Incubating Eggs, part 1

Back in September we bought our first two sets of breeding chickens, Ameraucanas and Minorcas. I have been “patiently” waiting to actually start hatching those eggs. Well, that time has finally come!

The only eggs we have ever hatched were hatched by a broody hen, so all I had to do was give her eggs and check back 21 days later. Amazingly we had a 100% hatch rate on those eggs. Sadly she was not the best mom and by 3 months we only had one chick left… Perceval the Jerk rooster.

So once we purchased our breeders I began researching the best way to hatch eggs in an incubator. There is lots of slightly conflicting information out there. The only consistent information I could find was: experience will teach you what works the best. This is not the information I wanted. But let’s be real, it is true.

I should mention that the temperature should ideally be between 99-100 degrees depending on if you use a forced air or still air incubator. The conflicting information has to do with the humidity levels. Some say keep it high, other low, other day try dry incubation. Checking the weight of the eggs and the size of the air sack seems to be the best judge of humidity level.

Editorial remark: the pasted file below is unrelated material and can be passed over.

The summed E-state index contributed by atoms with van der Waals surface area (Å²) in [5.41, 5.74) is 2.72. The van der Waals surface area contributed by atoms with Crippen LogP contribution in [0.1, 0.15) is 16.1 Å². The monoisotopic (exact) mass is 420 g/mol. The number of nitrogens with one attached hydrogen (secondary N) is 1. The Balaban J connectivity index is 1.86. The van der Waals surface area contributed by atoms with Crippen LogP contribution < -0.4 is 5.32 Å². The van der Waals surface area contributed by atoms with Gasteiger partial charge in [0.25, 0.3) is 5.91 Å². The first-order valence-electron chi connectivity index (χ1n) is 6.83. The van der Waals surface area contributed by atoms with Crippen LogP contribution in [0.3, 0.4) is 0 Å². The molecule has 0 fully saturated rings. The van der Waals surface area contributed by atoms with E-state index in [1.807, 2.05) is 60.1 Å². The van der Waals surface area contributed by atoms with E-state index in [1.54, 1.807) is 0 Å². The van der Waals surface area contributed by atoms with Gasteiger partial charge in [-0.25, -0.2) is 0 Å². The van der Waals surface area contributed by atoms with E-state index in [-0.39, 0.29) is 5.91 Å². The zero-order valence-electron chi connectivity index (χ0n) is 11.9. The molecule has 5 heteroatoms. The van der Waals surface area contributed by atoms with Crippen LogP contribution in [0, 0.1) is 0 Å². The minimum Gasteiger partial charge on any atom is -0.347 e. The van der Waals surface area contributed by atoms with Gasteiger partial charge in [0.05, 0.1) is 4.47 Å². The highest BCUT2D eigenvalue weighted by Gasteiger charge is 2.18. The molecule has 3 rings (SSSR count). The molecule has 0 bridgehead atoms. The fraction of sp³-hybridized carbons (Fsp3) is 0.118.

I finally gave up trying to find the “perfect” information and bought an incubator, set it up and watched the temperature and humidity for a few days. So far Ive learned we live in a super, super humid area (because my hair couldn’t have told me that) and I have to use the smallest water trough in the incubator. The instructions said to start with the biggest trough as that is the normal one people need, I assume those people also don’t have frizzy hair issues, lucky.

I chose the GQF 1588 Genesis Hova-Bator Incubator by GQF. It got good reviews on both Amazon and chicken websites. It also has a large window, so we can watch and see how things are going. I splurged and got and an automated egg turner. Half the time I don’t know what day it is, so there is no way I’d remember to turn eggs at least three times a day. I went with the Little Giant Farm & Ag Miller Manufacturing 6300 Automatic Egg Turner because people said it was sturdy and easier than others to clean. We will see how this hatching season goes before I make any judgements myself.

I am still a little paranoid, but Friday we put our first eggs in as a test run. They say 80-90% hatch rate is good, I would be happy with 50%, thats a lie, I’d be happy if any hatched!

Thursday will be day seven and I can candle the eggs to see if we have any developments, until then there is nothing I can do.

Given my controlling nature, this is a huge leap of faith for me. On a chicken forum, someone summed it up perfectly, “hatching is NOT a science – it’s part art and part nature, part miracle.” So for now I just get to sit back and wait.

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